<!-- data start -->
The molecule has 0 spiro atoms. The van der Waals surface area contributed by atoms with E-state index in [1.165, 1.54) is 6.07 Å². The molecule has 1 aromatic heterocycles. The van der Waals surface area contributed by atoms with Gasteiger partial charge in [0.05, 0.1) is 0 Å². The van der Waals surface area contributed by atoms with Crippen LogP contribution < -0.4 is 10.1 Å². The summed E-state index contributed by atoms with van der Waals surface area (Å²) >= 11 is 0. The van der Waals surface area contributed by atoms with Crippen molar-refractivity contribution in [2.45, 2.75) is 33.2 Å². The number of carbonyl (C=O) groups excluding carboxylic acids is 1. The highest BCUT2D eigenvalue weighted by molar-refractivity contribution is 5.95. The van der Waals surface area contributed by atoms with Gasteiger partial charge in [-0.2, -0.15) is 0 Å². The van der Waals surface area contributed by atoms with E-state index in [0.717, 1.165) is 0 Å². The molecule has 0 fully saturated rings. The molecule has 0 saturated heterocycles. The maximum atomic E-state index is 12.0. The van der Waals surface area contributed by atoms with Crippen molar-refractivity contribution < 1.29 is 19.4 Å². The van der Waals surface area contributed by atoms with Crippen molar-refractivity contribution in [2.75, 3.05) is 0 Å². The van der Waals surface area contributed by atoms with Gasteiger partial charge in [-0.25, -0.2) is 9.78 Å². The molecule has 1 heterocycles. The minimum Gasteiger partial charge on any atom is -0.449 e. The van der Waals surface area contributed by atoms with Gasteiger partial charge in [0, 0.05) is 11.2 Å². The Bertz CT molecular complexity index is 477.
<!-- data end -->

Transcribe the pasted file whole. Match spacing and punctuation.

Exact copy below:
The molecule has 0 spiro atoms. The van der Waals surface area contributed by atoms with E-state index in [1.165, 1.54) is 6.07 Å². The molecule has 1 aromatic heterocycles. The van der Waals surface area contributed by atoms with Gasteiger partial charge in [0.05, 0.1) is 0 Å². The van der Waals surface area contributed by atoms with Crippen LogP contribution < -0.4 is 10.1 Å². The summed E-state index contributed by atoms with van der Waals surface area (Å²) >= 11 is 0. The van der Waals surface area contributed by atoms with Crippen molar-refractivity contribution in [2.45, 2.75) is 33.2 Å². The number of carbonyl (C=O) groups excluding carboxylic acids is 1. The highest BCUT2D eigenvalue weighted by molar-refractivity contribution is 5.95. The van der Waals surface area contributed by atoms with Gasteiger partial charge in [-0.2, -0.15) is 0 Å². The van der Waals surface area contributed by atoms with E-state index in [0.717, 1.165) is 0 Å². The molecule has 0 fully saturated rings. The molecule has 0 saturated heterocycles. The maximum atomic E-state index is 12.0. The van der Waals surface area contributed by atoms with Crippen molar-refractivity contribution < 1.29 is 19.4 Å². The van der Waals surface area contributed by atoms with Crippen molar-refractivity contribution in [2.75, 3.05) is 0 Å². The van der Waals surface area contributed by atoms with Gasteiger partial charge in [-0.25, -0.2) is 9.78 Å². The molecule has 1 heterocycles. The minimum Gasteiger partial charge on any atom is -0.449 e. The van der Waals surface area contributed by atoms with Gasteiger partial charge in [0, 0.05) is 11.2 Å². The Bertz CT molecular complexity index is 477.